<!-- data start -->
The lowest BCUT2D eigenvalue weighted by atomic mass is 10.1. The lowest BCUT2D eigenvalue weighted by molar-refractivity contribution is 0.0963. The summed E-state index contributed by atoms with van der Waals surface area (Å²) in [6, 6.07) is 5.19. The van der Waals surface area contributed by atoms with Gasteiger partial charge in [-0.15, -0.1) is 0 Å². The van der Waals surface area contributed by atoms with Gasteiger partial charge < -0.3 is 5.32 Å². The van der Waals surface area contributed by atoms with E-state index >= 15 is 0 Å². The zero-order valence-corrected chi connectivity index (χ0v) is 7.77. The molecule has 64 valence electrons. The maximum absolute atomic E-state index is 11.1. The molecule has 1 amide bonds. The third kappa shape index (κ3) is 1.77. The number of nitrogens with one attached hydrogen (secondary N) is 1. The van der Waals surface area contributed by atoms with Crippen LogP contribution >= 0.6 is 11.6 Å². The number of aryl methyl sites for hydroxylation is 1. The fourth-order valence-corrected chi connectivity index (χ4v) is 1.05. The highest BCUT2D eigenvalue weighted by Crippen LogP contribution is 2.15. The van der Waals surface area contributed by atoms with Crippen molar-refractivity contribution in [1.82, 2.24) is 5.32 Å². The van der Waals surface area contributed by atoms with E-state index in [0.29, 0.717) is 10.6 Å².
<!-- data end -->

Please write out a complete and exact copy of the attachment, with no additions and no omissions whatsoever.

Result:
The lowest BCUT2D eigenvalue weighted by atomic mass is 10.1. The lowest BCUT2D eigenvalue weighted by molar-refractivity contribution is 0.0963. The summed E-state index contributed by atoms with van der Waals surface area (Å²) in [6, 6.07) is 5.19. The van der Waals surface area contributed by atoms with Gasteiger partial charge in [-0.15, -0.1) is 0 Å². The van der Waals surface area contributed by atoms with Gasteiger partial charge < -0.3 is 5.32 Å². The van der Waals surface area contributed by atoms with E-state index >= 15 is 0 Å². The zero-order valence-corrected chi connectivity index (χ0v) is 7.77. The molecule has 64 valence electrons. The maximum absolute atomic E-state index is 11.1. The molecule has 1 amide bonds. The third kappa shape index (κ3) is 1.77. The number of nitrogens with one attached hydrogen (secondary N) is 1. The van der Waals surface area contributed by atoms with Crippen LogP contribution >= 0.6 is 11.6 Å². The number of aryl methyl sites for hydroxylation is 1. The fourth-order valence-corrected chi connectivity index (χ4v) is 1.05. The highest BCUT2D eigenvalue weighted by Crippen LogP contribution is 2.15. The van der Waals surface area contributed by atoms with Crippen molar-refractivity contribution in [1.82, 2.24) is 5.32 Å². The van der Waals surface area contributed by atoms with E-state index in [0.29, 0.717) is 10.6 Å².